OS X Mavericks – File Tagging
Two years ago, after twenty years of PCs, I became a Mac user. One of the big reasons, in addition to the stability and reliability of OS X and its software and the Mac hardware, was the integrated way Apple products simply work with one another. I’d already had a 1st gen iPad from launch, so upgrading to a Macbook and soon after an Apple TV was a no-brainer – and they all worked together, seamlessly. Awesome.
The iCloud, however, not so much. Sure, it was a cool idea – all my Apple devices sharing a common online storage area – but the implementation didn’t meet my needs. It was basically flat – no nested file system which I, and indeed the whole world, had got used to over decades. It felt like a completely separate storage space, a massive undifferentiated digital bin-liner, sharing no paradigm with the file system I used on the Macbook, and indeed which other cloud services like Dropbox used so well. The iPad’s flat (and siloed) file system was a pain in the neck to use, so the idea of porting that to my main work machine was… ugh. Just, no.
So the iCloud languished. The one thing it was good for was seamlessly sharing a file between the iPad and the Macbook – say, working on a Pages document on the Macbook, saving it to iCloud, then opening it up when travelling to work on it on the iPad. Ideal. But, even there, there were problems: Pages on the iPad, for some bizarre reason, only had a subset of fonts, so you couldn’t trust the iPad not to screw up formatting if you didn’t use its limited font set for your document, even on the Macbook. And, second, the flat file system again; that massive bin-liner of documents in the iCloud meant sorting through documents was a pain, the moment you had, say, more than a couple of dozen.
All this is why, having updated to OS X Mavericks today, I’m very interested to see “file tagging” introduced to the Mac file system. What’s file tagging? Well, exactly what it says on the tin: you can save a document from any application with one or more textual “tags”, irrespective of where it lives. You can even go into the Finder and change and add tags to a document without opening it. Then, in Finder, you can click on a tag as though it was a folder, and see all documents tagged with it. So it’s basically like iMap folders or Gmail labels, only for documents on your file system.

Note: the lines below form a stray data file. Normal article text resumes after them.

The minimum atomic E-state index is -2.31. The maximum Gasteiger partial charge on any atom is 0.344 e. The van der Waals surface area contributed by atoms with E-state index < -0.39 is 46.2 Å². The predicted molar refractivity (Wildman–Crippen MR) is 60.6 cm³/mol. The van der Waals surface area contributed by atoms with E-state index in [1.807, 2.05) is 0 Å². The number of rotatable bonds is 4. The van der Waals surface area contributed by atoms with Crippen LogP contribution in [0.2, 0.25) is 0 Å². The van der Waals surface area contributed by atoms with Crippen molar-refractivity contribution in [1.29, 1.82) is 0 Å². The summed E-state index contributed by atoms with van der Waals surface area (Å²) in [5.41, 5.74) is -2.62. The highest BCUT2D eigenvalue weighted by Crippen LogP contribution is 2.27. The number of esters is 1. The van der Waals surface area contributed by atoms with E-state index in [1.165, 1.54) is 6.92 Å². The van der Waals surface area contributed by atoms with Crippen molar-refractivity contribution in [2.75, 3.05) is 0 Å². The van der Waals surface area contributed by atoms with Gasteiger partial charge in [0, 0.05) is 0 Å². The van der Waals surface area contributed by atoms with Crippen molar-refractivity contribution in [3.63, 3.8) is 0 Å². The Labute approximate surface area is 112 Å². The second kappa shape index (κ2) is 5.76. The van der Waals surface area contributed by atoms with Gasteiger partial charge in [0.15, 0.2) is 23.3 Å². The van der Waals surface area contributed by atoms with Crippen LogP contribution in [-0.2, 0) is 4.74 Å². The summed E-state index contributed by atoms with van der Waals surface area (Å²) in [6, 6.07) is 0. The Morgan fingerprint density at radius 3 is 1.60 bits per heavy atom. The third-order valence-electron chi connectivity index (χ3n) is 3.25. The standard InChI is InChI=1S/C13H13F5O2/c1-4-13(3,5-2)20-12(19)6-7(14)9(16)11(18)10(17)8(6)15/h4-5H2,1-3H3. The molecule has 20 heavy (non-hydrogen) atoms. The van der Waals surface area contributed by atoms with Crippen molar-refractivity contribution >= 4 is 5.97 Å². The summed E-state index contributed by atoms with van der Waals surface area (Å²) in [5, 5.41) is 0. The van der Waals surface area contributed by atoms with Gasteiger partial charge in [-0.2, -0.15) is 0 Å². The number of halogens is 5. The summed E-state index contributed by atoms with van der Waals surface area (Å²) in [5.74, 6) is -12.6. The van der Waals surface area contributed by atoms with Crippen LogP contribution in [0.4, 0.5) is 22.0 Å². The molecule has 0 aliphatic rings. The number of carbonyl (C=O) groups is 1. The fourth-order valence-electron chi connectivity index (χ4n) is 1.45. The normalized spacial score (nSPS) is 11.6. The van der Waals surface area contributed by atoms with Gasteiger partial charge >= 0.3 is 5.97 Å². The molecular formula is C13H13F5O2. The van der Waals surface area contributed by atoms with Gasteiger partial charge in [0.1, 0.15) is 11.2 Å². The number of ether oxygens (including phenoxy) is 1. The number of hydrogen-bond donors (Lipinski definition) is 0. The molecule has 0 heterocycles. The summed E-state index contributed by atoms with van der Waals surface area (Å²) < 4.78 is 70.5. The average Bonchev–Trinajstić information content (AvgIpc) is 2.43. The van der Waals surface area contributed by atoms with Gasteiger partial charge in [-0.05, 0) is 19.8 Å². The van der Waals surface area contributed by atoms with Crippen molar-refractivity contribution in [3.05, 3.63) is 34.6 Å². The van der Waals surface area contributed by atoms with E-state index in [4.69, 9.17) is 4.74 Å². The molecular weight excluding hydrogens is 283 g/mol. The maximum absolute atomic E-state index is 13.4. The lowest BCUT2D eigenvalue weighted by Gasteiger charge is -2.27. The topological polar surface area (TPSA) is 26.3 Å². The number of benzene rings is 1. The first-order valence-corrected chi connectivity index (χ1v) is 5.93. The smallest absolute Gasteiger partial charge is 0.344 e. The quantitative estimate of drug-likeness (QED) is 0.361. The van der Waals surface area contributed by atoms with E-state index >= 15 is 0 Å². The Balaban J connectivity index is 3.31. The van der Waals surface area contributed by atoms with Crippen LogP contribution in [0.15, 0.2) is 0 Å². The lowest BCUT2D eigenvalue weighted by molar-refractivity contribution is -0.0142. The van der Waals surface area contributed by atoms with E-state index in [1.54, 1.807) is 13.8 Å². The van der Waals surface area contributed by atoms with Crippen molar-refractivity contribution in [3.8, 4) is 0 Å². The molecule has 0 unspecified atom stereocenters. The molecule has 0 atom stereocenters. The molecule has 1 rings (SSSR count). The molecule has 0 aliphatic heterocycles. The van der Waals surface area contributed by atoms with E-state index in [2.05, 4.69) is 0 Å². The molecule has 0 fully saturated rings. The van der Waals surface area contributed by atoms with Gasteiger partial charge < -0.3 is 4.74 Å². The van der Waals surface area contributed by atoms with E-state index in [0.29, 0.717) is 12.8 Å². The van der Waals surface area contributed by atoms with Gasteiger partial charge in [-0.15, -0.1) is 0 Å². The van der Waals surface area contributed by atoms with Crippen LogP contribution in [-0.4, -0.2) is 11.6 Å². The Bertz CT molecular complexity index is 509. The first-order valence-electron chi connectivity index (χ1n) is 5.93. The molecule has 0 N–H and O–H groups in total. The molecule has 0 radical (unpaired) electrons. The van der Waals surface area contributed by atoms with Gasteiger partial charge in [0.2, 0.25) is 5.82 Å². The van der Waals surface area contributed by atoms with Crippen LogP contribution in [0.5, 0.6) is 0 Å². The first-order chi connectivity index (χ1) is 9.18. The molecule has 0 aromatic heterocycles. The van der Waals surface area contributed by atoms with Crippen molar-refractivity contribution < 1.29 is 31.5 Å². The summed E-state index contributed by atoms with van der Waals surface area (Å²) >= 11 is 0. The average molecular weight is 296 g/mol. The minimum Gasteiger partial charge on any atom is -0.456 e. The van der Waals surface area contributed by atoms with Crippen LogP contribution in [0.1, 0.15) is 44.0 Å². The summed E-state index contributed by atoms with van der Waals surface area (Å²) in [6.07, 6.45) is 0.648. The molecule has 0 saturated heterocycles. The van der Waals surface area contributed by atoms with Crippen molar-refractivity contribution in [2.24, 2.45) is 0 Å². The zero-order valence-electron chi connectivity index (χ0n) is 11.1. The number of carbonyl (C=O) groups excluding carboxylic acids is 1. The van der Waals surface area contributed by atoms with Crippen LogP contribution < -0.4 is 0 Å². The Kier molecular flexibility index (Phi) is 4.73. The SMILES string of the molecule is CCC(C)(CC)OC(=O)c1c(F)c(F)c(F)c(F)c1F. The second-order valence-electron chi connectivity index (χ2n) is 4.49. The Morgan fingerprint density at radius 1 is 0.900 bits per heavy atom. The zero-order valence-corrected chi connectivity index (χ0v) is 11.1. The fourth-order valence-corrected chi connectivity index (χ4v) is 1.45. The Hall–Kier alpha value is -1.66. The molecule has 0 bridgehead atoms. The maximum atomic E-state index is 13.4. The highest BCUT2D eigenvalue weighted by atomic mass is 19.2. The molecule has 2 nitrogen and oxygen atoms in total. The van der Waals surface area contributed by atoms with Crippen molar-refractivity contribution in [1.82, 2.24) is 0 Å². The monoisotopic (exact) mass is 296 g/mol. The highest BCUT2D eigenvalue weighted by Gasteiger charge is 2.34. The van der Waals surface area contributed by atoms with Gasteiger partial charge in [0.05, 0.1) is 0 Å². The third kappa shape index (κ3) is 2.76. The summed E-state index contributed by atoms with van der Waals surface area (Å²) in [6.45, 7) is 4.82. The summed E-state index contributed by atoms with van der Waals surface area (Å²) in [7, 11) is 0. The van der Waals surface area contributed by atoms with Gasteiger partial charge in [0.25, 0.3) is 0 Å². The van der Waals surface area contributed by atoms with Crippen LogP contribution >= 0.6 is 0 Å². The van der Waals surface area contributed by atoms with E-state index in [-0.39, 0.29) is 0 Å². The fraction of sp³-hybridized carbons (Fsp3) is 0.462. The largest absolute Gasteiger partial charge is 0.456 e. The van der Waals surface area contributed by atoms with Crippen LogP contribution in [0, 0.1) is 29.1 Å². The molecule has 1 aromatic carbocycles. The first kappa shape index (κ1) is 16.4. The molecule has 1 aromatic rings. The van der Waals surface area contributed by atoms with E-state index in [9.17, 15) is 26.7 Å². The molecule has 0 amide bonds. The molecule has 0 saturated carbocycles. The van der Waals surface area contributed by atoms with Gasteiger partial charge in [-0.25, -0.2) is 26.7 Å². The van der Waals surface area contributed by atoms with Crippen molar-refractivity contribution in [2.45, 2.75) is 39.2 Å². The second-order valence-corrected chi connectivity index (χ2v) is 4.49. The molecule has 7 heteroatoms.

This is interesting for one big reason. When Apple introduced the iCloud, I remember the announcement that they were “trying to move away” from the traditional file system paradigm of multiple nested folders. Obviously the old folder paradigm begins to crumble pretty quickly when you start sharing documents between machines, and particularly when you share them between people. If you’re working on a document on your iPhone, iPad, and laptop, you want it to just “be there” – you don’t want to have to be remembering where you put it. Likewise if you share that document with someone else – version control means things get snafu’d pretty quickly.
File tags seem to be a huge step towards that new paradigm. They offer an alternative to the traditional file system which is device agnostic, and which allows devices to easily address / use the same file. Very importantly, they allow for “virtual folders” to be shared between the file system and the iCloud (I think – I haven’t tested this yet), which if true will overcome a big limitation of iCloud so far. I’m looking forwards to playing around with it.
Will the replacement paradigm actually work? Well, there are a lot of questions, even with file tagging right now. What’s the theory when you share a document with someone? Do the tags get saved with the document and passed on to someone else? I’m not sure. iCloud seems more structured towards a single user’s shared file system across multiple devices, rather than the single file system, multiple users approach of, say, Dropbox. But there’s a redundancy there. Surely iCloud’s going to have to be multi-user too?
So, for the time being, I’ll be playing with file tagging, but not using it in anger. There are still a lot of unknowns – we’ve all got wedded to the nested folder file system over the past 30 years or so and Dropbox seems to be a good compromise between shareability and intuitive multi-device access. But I appreciate what Apple are trying to do, here – to take away the administrative overhead of managing a multi-level nested file system of zillions of files, in favour of a looser, more work-based approach. It’s a scary thought, letting go of the rigid structure of nested folders, but the ease-of-use of a set of devices which intelligently remember what you’re doing is surely the way ahead.